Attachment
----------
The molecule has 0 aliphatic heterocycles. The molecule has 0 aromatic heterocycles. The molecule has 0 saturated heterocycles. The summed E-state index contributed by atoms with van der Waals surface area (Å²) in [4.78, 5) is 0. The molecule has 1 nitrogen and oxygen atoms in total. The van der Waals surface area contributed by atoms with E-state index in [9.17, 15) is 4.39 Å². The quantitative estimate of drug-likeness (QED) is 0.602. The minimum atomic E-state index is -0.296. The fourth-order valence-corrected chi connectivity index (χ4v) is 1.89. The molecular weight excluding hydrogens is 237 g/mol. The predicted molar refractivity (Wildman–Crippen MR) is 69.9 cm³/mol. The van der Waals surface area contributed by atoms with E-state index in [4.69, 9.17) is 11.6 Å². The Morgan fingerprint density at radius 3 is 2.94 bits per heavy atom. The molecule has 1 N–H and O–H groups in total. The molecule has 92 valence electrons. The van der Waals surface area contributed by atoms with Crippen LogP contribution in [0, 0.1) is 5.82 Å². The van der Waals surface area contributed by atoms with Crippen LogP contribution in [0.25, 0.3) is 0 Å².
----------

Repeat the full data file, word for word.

The molecule has 0 aliphatic heterocycles. The molecule has 0 aromatic heterocycles. The molecule has 0 saturated heterocycles. The summed E-state index contributed by atoms with van der Waals surface area (Å²) in [4.78, 5) is 0. The molecule has 1 nitrogen and oxygen atoms in total. The van der Waals surface area contributed by atoms with E-state index in [9.17, 15) is 4.39 Å². The quantitative estimate of drug-likeness (QED) is 0.602. The minimum atomic E-state index is -0.296. The fourth-order valence-corrected chi connectivity index (χ4v) is 1.89. The molecular weight excluding hydrogens is 237 g/mol. The predicted molar refractivity (Wildman–Crippen MR) is 69.9 cm³/mol. The van der Waals surface area contributed by atoms with E-state index in [4.69, 9.17) is 11.6 Å². The Morgan fingerprint density at radius 3 is 2.94 bits per heavy atom. The molecule has 1 N–H and O–H groups in total. The molecule has 92 valence electrons. The van der Waals surface area contributed by atoms with Crippen LogP contribution in [0, 0.1) is 5.82 Å². The van der Waals surface area contributed by atoms with Crippen LogP contribution in [0.25, 0.3) is 0 Å².